Mount Royal, A Territory to Discover

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The chapel of the Grand Séminaire de Montréal

Recognized as one of the best examples of the Beaux arts style in Montréal, the chapel of Le grand Séminaire de Montréal, in all its simplicity, leaves no one indifferent. Superb hand-carved oaken stalls line the nave.


Discover the site

  • The chapel is open to the public from June to August for guided tours
  • Attend a concert at the Grand Chapel during the October organ festival

Photo credit:

The chapel of the Grand Séminaire de Montréal
Photo Zénon Yelle, p.s. s.

 

Le Grand Séminaire de Montréal
Photographer: Zénon Yelle, p.s.s
© Univers Culturel de Saint-Sulpice

The Fort on the Mountain
Photographer : Samuel Montigné
© Les amis de la montagne Collection

The chapel's gate of the Grand Séminaire de Monréal
Photographer: M. Zenon Yelle, p.s.s
© Univers Culturel de Saint-Sulpice

The chapel of the Grand Séminaire de Montréal
Photo Zénon Yelle, p.s.s.
© Univers Culturel de Saint-Sulpice

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The Fort on the Mountain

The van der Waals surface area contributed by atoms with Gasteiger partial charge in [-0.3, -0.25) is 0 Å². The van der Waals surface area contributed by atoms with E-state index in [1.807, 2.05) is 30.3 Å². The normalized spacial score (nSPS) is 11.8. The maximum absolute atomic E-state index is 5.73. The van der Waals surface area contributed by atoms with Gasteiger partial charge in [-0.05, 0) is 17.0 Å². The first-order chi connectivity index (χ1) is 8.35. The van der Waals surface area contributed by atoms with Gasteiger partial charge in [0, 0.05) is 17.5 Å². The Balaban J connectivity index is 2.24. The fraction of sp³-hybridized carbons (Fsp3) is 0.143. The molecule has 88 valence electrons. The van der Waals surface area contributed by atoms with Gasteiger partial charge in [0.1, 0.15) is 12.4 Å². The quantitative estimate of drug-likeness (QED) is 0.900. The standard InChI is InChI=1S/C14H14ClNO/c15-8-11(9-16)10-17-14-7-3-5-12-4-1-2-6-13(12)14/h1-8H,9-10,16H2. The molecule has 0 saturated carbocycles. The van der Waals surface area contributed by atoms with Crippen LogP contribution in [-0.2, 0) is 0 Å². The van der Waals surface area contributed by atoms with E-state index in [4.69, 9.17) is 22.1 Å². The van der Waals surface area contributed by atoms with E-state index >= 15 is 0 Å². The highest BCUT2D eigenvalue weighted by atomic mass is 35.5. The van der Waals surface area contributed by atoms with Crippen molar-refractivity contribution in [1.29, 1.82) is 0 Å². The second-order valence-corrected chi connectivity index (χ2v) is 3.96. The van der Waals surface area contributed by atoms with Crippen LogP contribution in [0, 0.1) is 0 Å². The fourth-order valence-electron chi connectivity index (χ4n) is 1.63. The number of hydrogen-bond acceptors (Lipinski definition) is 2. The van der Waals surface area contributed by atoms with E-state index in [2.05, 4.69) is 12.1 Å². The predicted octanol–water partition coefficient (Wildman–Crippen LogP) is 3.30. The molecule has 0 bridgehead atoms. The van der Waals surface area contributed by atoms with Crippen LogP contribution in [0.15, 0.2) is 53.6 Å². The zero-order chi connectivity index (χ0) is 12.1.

Right in the middle of the city
Beside Sherbrooke Street,
Two stone watch towers.

They are the last vestiges of the Fort de la Montagne, the fort on the mountain, and bear witness to the first years of Ville-Marie.

The goal of the the founders of Montréal was to create a mission where French immigrants and First Nations people could live in harmony, in the Christian faith.

In 1676, the Sulpicians, who were the seigneurs, or lords, of the Island of Montréal, built a wooden fort on the southeast slope of Mount Royal as a settlement for First Nations people who had converted to Christianity.

The First Nations mission at the Fort consisted of only two hundred people, who were settled in longhouses surrounded by a wooden palisade.

In 1681, François Vachon de Belmont, a Sulpician missionary, was sent from France to take charge of this mission.Near the first wooden fort, he built a second rectangular one, with masonry walls flanked by four towers, one on each corner. In the middle of the enclosure, he built a house for the Sulpician missionaries and a chapel, which was dedicated to Notre-Dame-des-Neiges.
Vachon de Belmont taught the basic subjects to the First Nations boys at the Fort. The sisters of the Congregation of Notre-Dame taught the girls in one of the towers.

Today the towers of the Fort de la Montagne and the Grand Seminary form an oasis of history in the heart of the city.